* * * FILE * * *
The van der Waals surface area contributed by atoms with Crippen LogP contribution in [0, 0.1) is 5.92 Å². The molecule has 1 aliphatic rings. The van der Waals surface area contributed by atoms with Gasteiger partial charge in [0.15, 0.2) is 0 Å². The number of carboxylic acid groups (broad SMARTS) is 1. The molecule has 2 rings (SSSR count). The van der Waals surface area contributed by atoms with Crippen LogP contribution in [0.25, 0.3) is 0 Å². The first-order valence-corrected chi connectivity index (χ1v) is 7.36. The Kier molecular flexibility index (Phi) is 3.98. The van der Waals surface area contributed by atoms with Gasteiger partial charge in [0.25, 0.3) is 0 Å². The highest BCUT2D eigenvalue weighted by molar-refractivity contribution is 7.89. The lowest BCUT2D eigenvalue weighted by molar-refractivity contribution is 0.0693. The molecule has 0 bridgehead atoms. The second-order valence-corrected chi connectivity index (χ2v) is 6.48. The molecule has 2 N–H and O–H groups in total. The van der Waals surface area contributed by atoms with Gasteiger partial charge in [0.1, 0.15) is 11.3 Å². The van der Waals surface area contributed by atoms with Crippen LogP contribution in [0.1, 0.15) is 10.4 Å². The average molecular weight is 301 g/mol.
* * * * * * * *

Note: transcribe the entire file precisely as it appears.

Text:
The van der Waals surface area contributed by atoms with Crippen LogP contribution in [0, 0.1) is 5.92 Å². The molecule has 1 aliphatic rings. The van der Waals surface area contributed by atoms with Gasteiger partial charge in [0.15, 0.2) is 0 Å². The number of carboxylic acid groups (broad SMARTS) is 1. The molecule has 2 rings (SSSR count). The van der Waals surface area contributed by atoms with Crippen LogP contribution in [0.25, 0.3) is 0 Å². The first-order valence-corrected chi connectivity index (χ1v) is 7.36. The Kier molecular flexibility index (Phi) is 3.98. The van der Waals surface area contributed by atoms with Gasteiger partial charge in [0.25, 0.3) is 0 Å². The highest BCUT2D eigenvalue weighted by molar-refractivity contribution is 7.89. The lowest BCUT2D eigenvalue weighted by molar-refractivity contribution is 0.0693. The molecule has 0 bridgehead atoms. The second-order valence-corrected chi connectivity index (χ2v) is 6.48. The molecule has 2 N–H and O–H groups in total. The van der Waals surface area contributed by atoms with Gasteiger partial charge in [0.1, 0.15) is 11.3 Å². The van der Waals surface area contributed by atoms with Crippen LogP contribution in [0.1, 0.15) is 10.4 Å². The average molecular weight is 301 g/mol.